At the age of seven he called photography "magical". He took thousands of photographs that make up a remarkable album providing an inside view of the antics of a privileged family in France at the turn of the 19th Century. In 1912 he took an intriguing shot at the Delaye Grand Prix, however as a photographer he remained virtually unknown until 1963. In 1970 Richard Avedon published a selection of Lartigue's snapshots in a book called "Diary of the Century".Paul Strand (1890 - 1976)
Paul Strand fused together the two seemingly contradictory approaches of documentary and abstraction. For years he only produced contact prints, his pictures were pure, direct and devoid of trickery. His work represented the final break with the traditional concepts of photographic subject matter. -
Blossfeldt was born in Germany in 1865. After he left grammar school he began an apprenticeship in the nearby ironworks. Soon Blossfeldt went to study at the Berlin Museum of Arts and Crafts. In 1890, under the direction of Moritz Meurer (1839 - 1916), he went to Rome and began to systematically photograph carefully prepared plants. The aim was to provide natural models to help the development of German art and design. In 1898 Blossfeldt began to lecture, he continued to photograph plants and used these images as teaching aids in his drawing classes. Karl Blossfeldt did not consider himself a photographer, however in 1928 his first book was published. It contained his unmistakable plant photographs and was soon an international best-seller.Laszlo Moholy-Nagy (1895 - 1946)
Moholy-Nagy was born in Hungary. After the First World war he associated himself with Dadaists. In 1923 Gropius appointed him head of the Bauhaus metal workshop. He was a committed constructivist. He also performed abstract photography (photograms). He became a director of the New Bauhaus School in Chicago in 1937, then opened his own institute of design. He ignored the traditional terms of reference in representation. The public were shocked but the avant-garde artists received these experiments with enthusiasm. Moholy-Nagy said "The enemy of photography is convention, the fixed rules of 'how to do' ..... the salvation of photography comes from experiment".Man Ray (1890 - 1976)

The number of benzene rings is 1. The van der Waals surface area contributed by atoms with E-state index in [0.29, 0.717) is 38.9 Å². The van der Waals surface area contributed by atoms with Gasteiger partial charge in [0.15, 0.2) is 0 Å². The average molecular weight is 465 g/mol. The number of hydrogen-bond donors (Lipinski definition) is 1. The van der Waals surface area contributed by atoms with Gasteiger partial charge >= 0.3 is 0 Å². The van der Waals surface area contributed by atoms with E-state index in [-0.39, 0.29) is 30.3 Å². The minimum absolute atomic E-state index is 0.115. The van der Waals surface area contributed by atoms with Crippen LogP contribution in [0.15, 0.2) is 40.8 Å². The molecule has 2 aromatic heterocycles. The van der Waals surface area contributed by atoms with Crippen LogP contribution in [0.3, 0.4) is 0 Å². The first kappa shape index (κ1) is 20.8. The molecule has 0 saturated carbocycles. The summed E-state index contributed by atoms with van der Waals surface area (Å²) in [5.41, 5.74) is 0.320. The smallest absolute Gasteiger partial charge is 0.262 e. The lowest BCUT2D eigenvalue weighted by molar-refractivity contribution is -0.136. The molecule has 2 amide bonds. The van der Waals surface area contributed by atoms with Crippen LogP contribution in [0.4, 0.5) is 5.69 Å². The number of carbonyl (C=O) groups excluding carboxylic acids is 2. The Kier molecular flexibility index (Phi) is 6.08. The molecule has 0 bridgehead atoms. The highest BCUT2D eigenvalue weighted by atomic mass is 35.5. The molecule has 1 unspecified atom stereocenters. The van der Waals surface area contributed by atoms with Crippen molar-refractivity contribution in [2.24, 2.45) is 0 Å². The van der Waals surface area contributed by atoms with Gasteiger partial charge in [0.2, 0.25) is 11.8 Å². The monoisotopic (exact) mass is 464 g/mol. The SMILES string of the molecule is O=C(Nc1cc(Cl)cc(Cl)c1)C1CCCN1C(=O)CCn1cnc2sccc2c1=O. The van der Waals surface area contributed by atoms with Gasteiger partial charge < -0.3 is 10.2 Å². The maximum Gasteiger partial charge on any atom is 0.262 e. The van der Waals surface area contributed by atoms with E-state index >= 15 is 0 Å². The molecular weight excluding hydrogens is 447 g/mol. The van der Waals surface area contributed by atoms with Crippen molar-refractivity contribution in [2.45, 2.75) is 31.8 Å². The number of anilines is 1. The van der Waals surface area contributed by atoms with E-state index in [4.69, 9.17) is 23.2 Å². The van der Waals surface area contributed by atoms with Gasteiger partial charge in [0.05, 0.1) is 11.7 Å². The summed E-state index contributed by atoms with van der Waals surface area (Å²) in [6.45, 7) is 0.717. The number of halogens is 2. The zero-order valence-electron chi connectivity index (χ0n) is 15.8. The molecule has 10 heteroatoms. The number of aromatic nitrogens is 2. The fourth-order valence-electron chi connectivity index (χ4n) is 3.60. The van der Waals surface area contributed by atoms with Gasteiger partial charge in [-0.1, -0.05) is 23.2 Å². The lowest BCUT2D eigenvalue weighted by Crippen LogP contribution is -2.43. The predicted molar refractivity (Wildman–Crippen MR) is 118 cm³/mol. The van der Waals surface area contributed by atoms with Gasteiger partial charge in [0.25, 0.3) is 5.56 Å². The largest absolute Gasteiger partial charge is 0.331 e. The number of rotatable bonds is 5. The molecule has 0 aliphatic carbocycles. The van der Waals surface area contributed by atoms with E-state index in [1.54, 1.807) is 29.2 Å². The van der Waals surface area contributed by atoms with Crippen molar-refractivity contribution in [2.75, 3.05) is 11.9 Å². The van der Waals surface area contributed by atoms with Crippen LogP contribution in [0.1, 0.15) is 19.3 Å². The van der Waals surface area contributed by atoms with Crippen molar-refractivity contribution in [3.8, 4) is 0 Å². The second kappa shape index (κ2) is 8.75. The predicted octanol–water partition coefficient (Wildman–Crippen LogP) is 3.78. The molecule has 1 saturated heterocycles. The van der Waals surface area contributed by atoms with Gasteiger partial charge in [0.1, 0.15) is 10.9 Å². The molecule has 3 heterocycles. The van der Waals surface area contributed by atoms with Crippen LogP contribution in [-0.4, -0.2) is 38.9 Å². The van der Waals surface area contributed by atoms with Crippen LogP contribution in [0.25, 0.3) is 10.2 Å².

Man Ray seemed to have been destined for Dada. Man Ray together with Laszlo Moholy-Nagy was regarded as the father of photographic abstraction. In 1921 he joined the flood of American expatriates going to Paris, five months later he had his first show. -John Heartfield (1891 - 1968)
Born in Berlin as Helmut Herzfelde. He became a leader among Dada artists with his multiple image prints that came to be called photomontage. He continued to wear his German Army uniform after demobilisation and allowed it to become dirty and ragged in order to "dishonour" it. By the late 1920's his images were still absurd but the message was clearly a political one. He was attacking the militarism of Germany. Because of these pictorial attacks on the Nazis, Heartfield had to flee his homeland soon after they took power.